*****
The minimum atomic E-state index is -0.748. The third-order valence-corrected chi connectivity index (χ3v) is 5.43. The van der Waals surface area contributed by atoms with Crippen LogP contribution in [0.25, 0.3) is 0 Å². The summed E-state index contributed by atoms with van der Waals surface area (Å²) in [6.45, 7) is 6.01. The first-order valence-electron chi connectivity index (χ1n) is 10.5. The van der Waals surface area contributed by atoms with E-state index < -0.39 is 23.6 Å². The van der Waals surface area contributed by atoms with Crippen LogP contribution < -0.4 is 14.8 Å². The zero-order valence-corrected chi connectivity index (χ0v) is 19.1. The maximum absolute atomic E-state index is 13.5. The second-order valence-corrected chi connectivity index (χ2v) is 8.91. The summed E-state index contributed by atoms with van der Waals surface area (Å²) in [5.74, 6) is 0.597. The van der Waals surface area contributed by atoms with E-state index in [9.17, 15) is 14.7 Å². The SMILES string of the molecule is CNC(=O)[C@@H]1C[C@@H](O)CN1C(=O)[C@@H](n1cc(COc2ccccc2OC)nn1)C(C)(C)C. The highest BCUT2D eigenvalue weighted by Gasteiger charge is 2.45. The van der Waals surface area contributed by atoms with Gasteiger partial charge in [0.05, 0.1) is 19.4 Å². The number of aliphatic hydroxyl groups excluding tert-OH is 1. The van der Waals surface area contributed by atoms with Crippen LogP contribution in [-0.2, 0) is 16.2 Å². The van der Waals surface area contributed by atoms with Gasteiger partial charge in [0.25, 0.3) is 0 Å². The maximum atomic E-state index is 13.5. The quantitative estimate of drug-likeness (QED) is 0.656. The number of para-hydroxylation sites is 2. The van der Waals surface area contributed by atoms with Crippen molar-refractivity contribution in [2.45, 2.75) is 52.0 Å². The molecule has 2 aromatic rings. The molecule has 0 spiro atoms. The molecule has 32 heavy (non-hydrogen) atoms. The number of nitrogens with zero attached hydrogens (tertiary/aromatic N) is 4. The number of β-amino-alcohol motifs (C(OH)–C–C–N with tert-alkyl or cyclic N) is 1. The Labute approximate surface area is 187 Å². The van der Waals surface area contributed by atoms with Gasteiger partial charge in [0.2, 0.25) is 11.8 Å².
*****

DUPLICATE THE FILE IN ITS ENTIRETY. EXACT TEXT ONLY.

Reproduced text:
The minimum atomic E-state index is -0.748. The third-order valence-corrected chi connectivity index (χ3v) is 5.43. The van der Waals surface area contributed by atoms with Crippen LogP contribution in [0.25, 0.3) is 0 Å². The summed E-state index contributed by atoms with van der Waals surface area (Å²) in [6.45, 7) is 6.01. The first-order valence-electron chi connectivity index (χ1n) is 10.5. The van der Waals surface area contributed by atoms with E-state index < -0.39 is 23.6 Å². The van der Waals surface area contributed by atoms with Crippen LogP contribution < -0.4 is 14.8 Å². The zero-order valence-corrected chi connectivity index (χ0v) is 19.1. The maximum absolute atomic E-state index is 13.5. The second-order valence-corrected chi connectivity index (χ2v) is 8.91. The summed E-state index contributed by atoms with van der Waals surface area (Å²) in [5.74, 6) is 0.597. The van der Waals surface area contributed by atoms with E-state index in [9.17, 15) is 14.7 Å². The SMILES string of the molecule is CNC(=O)[C@@H]1C[C@@H](O)CN1C(=O)[C@@H](n1cc(COc2ccccc2OC)nn1)C(C)(C)C. The highest BCUT2D eigenvalue weighted by Gasteiger charge is 2.45. The van der Waals surface area contributed by atoms with Gasteiger partial charge in [0.05, 0.1) is 19.4 Å². The number of aliphatic hydroxyl groups excluding tert-OH is 1. The van der Waals surface area contributed by atoms with Crippen LogP contribution in [-0.2, 0) is 16.2 Å². The van der Waals surface area contributed by atoms with Gasteiger partial charge in [0.25, 0.3) is 0 Å². The maximum atomic E-state index is 13.5. The quantitative estimate of drug-likeness (QED) is 0.656. The number of para-hydroxylation sites is 2. The van der Waals surface area contributed by atoms with Crippen molar-refractivity contribution in [2.45, 2.75) is 52.0 Å². The molecule has 2 aromatic rings. The molecule has 0 spiro atoms. The molecule has 32 heavy (non-hydrogen) atoms. The number of nitrogens with zero attached hydrogens (tertiary/aromatic N) is 4. The number of β-amino-alcohol motifs (C(OH)–C–C–N with tert-alkyl or cyclic N) is 1. The Labute approximate surface area is 187 Å². The van der Waals surface area contributed by atoms with Gasteiger partial charge in [0.2, 0.25) is 11.8 Å².